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Authors: Kirsty Wallis, Thomas Kaarsted, Simon Worthington, Alisa Martek and Dragana Janković.

Library Infrastructures and Citizen Science
Section Editor Kirsty Wallis
v1.0, 2023
Series: Citizen Science for Research Libraries — A Guide

DOI: 10.25815/tz0x‑m353


Software plays an important role in many citizen science projects with large numbers of hobbyists using a wide variety of micro-computers and consumer devices. Citing the research software used and code contributions made by citizen participants can be recorded using Citation File Format (CFF) with DOIs across connected open infrastructures, such as: Zenodo, Zotero, and GitHub. Acknowledging citizen contributions to code is an important incentive to encourage self-directed learning.

By Simon Worthington (ORCID iD: 0000-0002-8579-9717), TIB – German National Library of Science and Technology.

Article DOI: 10.25815/d3zz-7r07

Software citation

‘Software is as integral as a research paper, monograph, or dataset in terms of facilitating the full understanding and dissemination of research.’ (S Katz et al. 2021)

Open science has advanced the understanding that the types of research objects to be cited have to expand outside of the narrow confines of the research paper, but also that acknowledgement of contributions has to widen in terms of roles, rewards, and credit. The area of research software has been one such blind spot for the scientific corpus ever since the creation of computer code in the 1940s. There have been sporadic efforts by general purpose archives, or in specific domains and for certain software packages, but the practice of archiving code has not been a general research library practice — and definitely not as an accompaniment to writing up research. In retrospect this seems a massive oversight as it’s equivalent to saying ‘let’s not have any records’ for the last eight years.

A number of institutions and communities now exist to support research software, for example Inria’s Software Heritage provides an open archive, and other institutes and communities support software in the research life-cycle, such as the Software Sustainability Institute. The ‘Software Citation Working Group’ of FORCE11 and it’s subsequent working groups has been the academic community to specifically champion software citation and has been advancing practices and infrastructures that will help make software findable, and offer credit in the academic system of rewards. But the practices are still new for research and in citizen science the practice is not yet established — with many challenges such as rapid turnover and micro-contributions (Hunter and Chih-Hsiang 2015).

Infrastructure remixing

There is an increasing automation of transferring data between infrastructures in the area of data, code, and software packages. This can allow for deposits to be made in software development environments, academic repositories — personal and institutional, and industry and consumer code repositories such as GitHub.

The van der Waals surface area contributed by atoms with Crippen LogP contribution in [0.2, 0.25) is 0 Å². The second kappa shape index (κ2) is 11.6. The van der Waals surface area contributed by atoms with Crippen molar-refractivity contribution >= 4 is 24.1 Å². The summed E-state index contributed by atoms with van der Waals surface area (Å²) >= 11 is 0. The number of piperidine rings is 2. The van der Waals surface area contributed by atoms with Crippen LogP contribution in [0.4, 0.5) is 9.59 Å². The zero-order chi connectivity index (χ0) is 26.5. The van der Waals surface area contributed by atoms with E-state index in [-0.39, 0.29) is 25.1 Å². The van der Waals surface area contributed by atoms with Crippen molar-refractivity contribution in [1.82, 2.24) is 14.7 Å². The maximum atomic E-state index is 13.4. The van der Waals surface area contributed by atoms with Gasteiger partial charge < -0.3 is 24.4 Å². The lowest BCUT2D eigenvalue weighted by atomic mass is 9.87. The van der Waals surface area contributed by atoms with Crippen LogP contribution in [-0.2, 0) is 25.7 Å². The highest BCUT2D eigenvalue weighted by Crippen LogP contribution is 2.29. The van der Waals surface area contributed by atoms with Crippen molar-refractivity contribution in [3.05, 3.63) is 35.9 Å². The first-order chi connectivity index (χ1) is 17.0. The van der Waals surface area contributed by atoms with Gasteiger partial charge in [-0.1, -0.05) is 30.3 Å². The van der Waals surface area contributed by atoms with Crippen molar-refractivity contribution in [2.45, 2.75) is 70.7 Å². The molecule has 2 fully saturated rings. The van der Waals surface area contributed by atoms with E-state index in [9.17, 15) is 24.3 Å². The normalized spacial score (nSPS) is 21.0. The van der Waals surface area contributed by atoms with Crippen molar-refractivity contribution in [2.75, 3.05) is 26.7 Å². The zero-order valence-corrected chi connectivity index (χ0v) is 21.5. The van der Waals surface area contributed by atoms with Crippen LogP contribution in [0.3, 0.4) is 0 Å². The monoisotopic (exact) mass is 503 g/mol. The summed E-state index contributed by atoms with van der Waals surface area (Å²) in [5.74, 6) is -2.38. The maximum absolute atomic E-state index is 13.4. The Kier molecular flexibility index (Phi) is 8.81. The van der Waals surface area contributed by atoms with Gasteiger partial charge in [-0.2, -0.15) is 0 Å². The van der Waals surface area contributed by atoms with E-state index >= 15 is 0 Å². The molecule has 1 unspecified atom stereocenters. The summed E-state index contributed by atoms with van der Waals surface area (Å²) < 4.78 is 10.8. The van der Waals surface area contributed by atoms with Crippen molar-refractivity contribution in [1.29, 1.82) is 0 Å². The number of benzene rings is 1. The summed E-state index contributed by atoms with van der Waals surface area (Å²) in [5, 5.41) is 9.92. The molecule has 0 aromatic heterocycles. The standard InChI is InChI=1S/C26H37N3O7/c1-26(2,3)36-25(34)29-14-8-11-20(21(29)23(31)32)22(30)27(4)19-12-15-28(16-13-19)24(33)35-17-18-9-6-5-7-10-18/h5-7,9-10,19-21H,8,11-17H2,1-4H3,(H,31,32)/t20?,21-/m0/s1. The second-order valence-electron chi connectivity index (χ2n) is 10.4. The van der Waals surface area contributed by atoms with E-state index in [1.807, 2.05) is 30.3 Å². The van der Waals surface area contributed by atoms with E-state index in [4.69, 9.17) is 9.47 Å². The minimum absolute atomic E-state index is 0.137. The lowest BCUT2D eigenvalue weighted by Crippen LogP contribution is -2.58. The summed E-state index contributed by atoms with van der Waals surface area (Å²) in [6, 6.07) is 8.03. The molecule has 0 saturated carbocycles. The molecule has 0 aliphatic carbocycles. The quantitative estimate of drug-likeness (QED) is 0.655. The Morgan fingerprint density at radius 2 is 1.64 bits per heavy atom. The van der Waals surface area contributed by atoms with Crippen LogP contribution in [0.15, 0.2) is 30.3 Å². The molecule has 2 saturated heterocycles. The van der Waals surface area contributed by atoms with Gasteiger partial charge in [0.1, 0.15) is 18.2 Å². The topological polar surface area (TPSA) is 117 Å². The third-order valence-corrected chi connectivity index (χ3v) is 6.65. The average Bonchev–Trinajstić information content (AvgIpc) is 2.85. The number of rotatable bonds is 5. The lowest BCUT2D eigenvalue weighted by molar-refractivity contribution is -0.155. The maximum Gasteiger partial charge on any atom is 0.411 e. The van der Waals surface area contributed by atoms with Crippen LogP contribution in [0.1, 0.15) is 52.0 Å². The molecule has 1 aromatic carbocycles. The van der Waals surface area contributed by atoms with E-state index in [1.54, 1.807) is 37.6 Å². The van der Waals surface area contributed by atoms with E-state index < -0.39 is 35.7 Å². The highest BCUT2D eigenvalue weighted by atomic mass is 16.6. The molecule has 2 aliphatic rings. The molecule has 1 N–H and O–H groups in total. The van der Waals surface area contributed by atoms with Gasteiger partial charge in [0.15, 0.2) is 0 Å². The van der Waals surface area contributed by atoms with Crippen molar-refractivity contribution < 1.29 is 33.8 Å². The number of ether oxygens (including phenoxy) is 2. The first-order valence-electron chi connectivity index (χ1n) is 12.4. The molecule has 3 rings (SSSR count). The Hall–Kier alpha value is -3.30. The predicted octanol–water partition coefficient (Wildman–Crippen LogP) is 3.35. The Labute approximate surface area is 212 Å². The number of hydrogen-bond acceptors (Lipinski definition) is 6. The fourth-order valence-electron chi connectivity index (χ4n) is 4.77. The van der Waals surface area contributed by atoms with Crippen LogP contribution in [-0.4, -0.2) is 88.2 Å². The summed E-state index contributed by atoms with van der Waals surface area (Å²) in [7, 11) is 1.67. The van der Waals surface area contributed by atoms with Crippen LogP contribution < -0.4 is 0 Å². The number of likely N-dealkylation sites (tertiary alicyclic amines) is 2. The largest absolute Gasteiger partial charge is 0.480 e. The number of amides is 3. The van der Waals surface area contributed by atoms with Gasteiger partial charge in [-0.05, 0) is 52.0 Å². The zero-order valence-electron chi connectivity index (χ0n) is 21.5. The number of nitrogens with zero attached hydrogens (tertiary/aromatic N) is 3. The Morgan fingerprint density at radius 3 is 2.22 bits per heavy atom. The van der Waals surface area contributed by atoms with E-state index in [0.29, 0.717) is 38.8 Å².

Preservation is an important concern for research artifacts, and it is important to note that platforms such as GitHub need to be accompanied by a preservation infrastructure. In this case GitHub can be connected to the Zenodo, Figshare, or OSF repository using the ‘version release’ mechanism, where you can choose to freeze a version of your software used as say ‘version 1.0’ and save it on Zenodo automatically with a free DOI.

Key to automation of infrastructures is ‘versioning’ where project files and each file’s revision history is stored. This versioning is commonly managed by the Git software which is used as a foundation for versioning on many infrastructures. For citizen science projects this versioning feature becomes very important as each contribution is tracked over time — made linkable line by line, over time — so that credit can be handed out to citizen science contributions.



Infobox: 5 Tips to Citing Your Research Software and Improving Discovery

Below is a clear guide from the American Geophysical Union (AGU) (“Software Citation – 5 Tips” n.d.) with linked resources for ensuring research software used in a project is documented for maximum visibility. These steps can easily be used as guidance for using software in citizen science projects.

Plan, curate, and connect your software!

  1. Write a Software Management Plan;
  2. Choose a Repository;
  3. Prepare Your Availability Statement;
  4. Include Software in the References;
  5. Add Instructions to Your Development Platform on How to Cite Your Software.
Get a copy of the Software Citation Checklist from Zenodo, or see the tutorial, 15 min (YouTube). Slides are here for reference.



  • Citation File Format (CFF): About the citation style with resources for further use.
  • All Contributors: A bot for automating the inclusion of contributors.
  • Recognising the value of software: how libraries can help the adoption of software citation, Neil Philippe Chue Hong, University of Edinburgh, United Kingdom. LIBER 2021 Session #3: Working with Software & Data. Video, start at 57:15 and accompanying slides.



Acknowledgements: Thank you to Julien Colomb 0000-0002-3127-5520, and; Shelley Stall, AGU.



Hunter, Jane, and Hsu Chih-Hsiang . 2015. “Formal Acknowledgement of Citizen Scientists’ Contributions via Dynamic Data Citations.” Digital Libraries: Providing Quality Information, 64–75.
Katz, D S, N P Chue Hong , T Clark, and August Muench. 2021. “ Recognizing the Value of Software: A Software Citation Guide.” F1000research.
“Software Citation – 5 Tips.” n.d. Accessed March 18, 2023.
User Type
  • Educator/museum
  • Researcher/research institution
Resource type
  • Digital tools
  • Step by step guides
Research Field